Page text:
Religion has been a cornerstone of American society since the first English settlements in Virginia. Religion undoubtedly has had an effect on society. Christianity, as read in the King James Version of the bible, has many moral tenets that have endured and applied modern society. Currently, psychologists are trying to find a correlation between one's religious beliefs and mental health, however the topic is complicated. .
On one hand Mr. Larson has argued that religion not only makes one healthier but also reduces the rate of suicide, prevent drug use, improves depression, lowers divorce rates, and enhance one's sense of well-being. While Mr. Larson believes such notions to be true, Mr. Ellis tends to believe that Mr. Larson's theory is backed by self-fulfilled experiments conducted by religious fanatics. Mr. Ellis sheds light into other studies that directly oppose Mr. Larson's and the debate over whether religion affects mental health ensues. .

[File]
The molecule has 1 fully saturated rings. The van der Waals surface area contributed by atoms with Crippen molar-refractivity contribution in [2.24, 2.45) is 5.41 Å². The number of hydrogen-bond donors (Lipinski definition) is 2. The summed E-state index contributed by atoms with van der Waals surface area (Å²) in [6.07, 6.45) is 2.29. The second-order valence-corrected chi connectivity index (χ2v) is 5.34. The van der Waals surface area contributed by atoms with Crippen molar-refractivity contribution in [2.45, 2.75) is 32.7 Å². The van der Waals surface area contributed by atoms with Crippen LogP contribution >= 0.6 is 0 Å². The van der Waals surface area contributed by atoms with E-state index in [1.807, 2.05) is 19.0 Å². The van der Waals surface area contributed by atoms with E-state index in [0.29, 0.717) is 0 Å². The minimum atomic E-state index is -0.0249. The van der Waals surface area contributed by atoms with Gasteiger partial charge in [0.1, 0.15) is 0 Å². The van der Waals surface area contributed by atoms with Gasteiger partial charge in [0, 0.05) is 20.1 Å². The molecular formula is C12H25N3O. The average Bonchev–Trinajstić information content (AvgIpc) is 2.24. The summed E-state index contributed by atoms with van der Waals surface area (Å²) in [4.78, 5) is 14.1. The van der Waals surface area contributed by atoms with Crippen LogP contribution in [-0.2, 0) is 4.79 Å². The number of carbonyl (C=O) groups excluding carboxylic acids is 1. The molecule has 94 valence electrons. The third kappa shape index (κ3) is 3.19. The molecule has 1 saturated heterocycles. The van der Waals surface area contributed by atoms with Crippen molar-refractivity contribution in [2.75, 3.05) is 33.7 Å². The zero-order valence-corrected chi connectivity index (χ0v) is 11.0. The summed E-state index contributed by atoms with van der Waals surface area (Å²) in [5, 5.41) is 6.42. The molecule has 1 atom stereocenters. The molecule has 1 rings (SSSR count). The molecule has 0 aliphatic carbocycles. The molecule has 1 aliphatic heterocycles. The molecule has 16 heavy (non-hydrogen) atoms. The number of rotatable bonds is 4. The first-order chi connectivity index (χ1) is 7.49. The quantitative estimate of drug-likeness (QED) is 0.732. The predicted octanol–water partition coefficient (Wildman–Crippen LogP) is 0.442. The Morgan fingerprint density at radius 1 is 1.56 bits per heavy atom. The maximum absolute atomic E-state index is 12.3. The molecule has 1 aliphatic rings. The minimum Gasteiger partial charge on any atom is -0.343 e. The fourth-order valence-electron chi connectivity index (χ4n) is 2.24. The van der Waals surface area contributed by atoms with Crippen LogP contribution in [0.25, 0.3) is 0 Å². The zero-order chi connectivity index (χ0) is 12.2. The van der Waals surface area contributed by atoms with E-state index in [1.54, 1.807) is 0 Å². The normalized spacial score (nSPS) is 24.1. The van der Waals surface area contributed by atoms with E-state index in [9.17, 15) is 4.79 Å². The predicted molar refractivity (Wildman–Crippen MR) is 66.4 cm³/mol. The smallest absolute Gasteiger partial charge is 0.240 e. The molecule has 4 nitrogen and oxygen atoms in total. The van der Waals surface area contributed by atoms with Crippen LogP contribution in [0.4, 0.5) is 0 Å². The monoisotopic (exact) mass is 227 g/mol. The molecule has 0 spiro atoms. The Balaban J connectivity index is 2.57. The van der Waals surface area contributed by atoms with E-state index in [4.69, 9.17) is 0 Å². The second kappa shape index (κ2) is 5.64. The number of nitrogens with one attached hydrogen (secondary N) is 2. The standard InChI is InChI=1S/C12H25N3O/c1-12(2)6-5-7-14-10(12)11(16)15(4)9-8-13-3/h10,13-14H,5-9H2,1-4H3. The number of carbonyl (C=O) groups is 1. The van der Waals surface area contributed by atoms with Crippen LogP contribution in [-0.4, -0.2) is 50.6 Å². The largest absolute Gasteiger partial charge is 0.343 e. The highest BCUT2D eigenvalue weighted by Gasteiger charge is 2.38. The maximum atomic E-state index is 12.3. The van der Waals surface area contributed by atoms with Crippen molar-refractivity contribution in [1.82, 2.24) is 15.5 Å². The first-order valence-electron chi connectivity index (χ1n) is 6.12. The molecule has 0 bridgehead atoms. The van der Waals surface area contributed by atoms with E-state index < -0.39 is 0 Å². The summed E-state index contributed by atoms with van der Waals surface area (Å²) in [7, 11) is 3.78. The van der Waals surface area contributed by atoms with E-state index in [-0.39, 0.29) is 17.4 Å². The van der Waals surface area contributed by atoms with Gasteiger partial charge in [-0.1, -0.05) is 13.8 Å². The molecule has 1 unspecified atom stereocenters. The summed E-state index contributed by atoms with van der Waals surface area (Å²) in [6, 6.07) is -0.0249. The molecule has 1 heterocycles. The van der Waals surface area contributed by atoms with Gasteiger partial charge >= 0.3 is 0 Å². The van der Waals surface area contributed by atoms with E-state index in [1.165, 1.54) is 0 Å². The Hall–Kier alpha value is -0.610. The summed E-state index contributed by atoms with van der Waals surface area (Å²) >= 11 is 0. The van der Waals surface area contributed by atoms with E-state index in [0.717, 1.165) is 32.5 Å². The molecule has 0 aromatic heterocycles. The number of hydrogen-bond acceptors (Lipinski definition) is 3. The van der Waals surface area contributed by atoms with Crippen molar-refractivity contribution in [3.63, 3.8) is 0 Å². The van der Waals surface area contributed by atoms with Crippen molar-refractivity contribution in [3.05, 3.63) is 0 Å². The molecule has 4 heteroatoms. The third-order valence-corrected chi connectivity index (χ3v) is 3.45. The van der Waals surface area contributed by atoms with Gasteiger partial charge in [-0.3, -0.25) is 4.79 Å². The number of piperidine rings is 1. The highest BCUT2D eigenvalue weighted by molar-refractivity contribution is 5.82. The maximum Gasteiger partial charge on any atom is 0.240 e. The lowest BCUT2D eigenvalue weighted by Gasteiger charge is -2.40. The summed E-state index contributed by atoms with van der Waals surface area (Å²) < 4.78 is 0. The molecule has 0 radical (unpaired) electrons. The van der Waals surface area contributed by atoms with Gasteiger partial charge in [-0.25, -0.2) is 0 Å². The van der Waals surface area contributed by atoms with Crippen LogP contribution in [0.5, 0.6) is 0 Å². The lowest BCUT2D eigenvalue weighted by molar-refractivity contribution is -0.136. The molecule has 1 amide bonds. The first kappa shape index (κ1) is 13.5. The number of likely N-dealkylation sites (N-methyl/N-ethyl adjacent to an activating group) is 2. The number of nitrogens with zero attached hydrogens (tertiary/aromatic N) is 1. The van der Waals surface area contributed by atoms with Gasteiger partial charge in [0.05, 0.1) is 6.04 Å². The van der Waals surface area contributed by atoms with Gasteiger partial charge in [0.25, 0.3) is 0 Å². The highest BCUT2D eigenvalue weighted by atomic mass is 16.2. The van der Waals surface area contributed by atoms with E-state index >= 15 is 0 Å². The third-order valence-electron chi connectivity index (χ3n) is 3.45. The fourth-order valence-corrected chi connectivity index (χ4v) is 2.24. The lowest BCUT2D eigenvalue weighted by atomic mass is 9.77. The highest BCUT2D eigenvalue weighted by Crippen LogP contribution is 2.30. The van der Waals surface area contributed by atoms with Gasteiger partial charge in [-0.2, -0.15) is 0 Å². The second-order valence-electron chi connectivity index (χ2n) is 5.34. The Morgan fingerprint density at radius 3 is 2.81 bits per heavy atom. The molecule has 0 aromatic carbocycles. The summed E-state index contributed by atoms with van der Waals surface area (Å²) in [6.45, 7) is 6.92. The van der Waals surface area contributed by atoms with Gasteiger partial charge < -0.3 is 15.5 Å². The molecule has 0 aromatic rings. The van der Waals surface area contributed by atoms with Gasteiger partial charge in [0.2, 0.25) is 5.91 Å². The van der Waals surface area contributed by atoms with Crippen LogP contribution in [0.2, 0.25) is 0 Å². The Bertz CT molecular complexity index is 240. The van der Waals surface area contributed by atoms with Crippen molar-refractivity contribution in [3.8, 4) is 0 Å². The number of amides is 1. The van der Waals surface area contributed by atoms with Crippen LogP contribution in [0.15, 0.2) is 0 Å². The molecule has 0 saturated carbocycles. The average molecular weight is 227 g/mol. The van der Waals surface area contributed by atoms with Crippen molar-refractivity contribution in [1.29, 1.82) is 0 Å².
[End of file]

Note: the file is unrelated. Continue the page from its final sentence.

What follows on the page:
Mr. Larson commences his argument with claiming that religion and spirituality is some kind of miracle drug that makes one healthier. He firsts sites a case that correlates religious commitment with suicide. However, this case is extremely flawed. For example, how can they know how religiously committed people are when they are dead and secondly, there are too many other factors that contribute to suicide in this multifaceted society other than religion. Next he says that non-church attendees are four times more likely to commit suicide. This statement seems unusually parochial considering it only encompasses one religion, Christianity. Finally he brings up a point worth arguing by saying that religious commitment has a correlation with curtailing drug use. This very well could be true, however what sample of kids did he question? And if it is representative of the population I would be surprised because nearly every person I know has tried some kind of drug.